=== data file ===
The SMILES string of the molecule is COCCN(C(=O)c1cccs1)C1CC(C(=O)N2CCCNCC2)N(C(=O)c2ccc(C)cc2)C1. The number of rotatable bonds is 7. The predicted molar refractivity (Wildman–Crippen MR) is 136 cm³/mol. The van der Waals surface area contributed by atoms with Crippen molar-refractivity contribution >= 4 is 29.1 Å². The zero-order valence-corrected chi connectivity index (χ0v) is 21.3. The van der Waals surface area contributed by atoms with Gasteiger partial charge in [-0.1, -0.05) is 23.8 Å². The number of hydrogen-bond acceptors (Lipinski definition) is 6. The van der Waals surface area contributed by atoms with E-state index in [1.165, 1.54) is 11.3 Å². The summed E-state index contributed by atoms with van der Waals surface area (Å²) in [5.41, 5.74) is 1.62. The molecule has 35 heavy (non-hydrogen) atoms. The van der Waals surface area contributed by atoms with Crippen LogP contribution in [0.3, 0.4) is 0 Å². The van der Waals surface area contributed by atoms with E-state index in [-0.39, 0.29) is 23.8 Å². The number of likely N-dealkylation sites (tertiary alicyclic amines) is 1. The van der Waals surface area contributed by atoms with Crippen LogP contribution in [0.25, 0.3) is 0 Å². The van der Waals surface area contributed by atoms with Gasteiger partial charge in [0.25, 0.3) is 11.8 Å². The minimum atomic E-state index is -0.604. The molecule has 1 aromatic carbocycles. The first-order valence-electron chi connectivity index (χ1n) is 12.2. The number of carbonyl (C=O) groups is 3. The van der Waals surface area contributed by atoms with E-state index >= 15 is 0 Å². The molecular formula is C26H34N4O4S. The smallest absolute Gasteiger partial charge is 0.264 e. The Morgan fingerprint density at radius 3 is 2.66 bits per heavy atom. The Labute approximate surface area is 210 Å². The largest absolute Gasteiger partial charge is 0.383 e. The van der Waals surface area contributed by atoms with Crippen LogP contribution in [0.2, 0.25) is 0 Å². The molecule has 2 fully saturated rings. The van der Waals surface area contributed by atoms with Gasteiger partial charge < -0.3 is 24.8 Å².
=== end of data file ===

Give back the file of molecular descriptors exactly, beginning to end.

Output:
The SMILES string of the molecule is COCCN(C(=O)c1cccs1)C1CC(C(=O)N2CCCNCC2)N(C(=O)c2ccc(C)cc2)C1. The number of rotatable bonds is 7. The predicted molar refractivity (Wildman–Crippen MR) is 136 cm³/mol. The van der Waals surface area contributed by atoms with Crippen molar-refractivity contribution >= 4 is 29.1 Å². The zero-order valence-corrected chi connectivity index (χ0v) is 21.3. The van der Waals surface area contributed by atoms with Gasteiger partial charge in [-0.1, -0.05) is 23.8 Å². The number of hydrogen-bond acceptors (Lipinski definition) is 6. The van der Waals surface area contributed by atoms with E-state index in [1.165, 1.54) is 11.3 Å². The summed E-state index contributed by atoms with van der Waals surface area (Å²) in [5.41, 5.74) is 1.62. The molecule has 35 heavy (non-hydrogen) atoms. The van der Waals surface area contributed by atoms with Crippen LogP contribution in [0.3, 0.4) is 0 Å². The van der Waals surface area contributed by atoms with E-state index in [-0.39, 0.29) is 23.8 Å². The number of likely N-dealkylation sites (tertiary alicyclic amines) is 1. The van der Waals surface area contributed by atoms with Crippen LogP contribution in [0.25, 0.3) is 0 Å². The van der Waals surface area contributed by atoms with Gasteiger partial charge in [0.25, 0.3) is 11.8 Å². The minimum atomic E-state index is -0.604. The molecule has 1 aromatic carbocycles. The first-order valence-electron chi connectivity index (χ1n) is 12.2. The number of carbonyl (C=O) groups is 3. The van der Waals surface area contributed by atoms with E-state index >= 15 is 0 Å². The molecular formula is C26H34N4O4S. The smallest absolute Gasteiger partial charge is 0.264 e. The Morgan fingerprint density at radius 3 is 2.66 bits per heavy atom. The Labute approximate surface area is 210 Å². The largest absolute Gasteiger partial charge is 0.383 e. The van der Waals surface area contributed by atoms with Crippen LogP contribution in [0.2, 0.25) is 0 Å². The molecule has 2 fully saturated rings. The van der Waals surface area contributed by atoms with Gasteiger partial charge < -0.3 is 24.8 Å².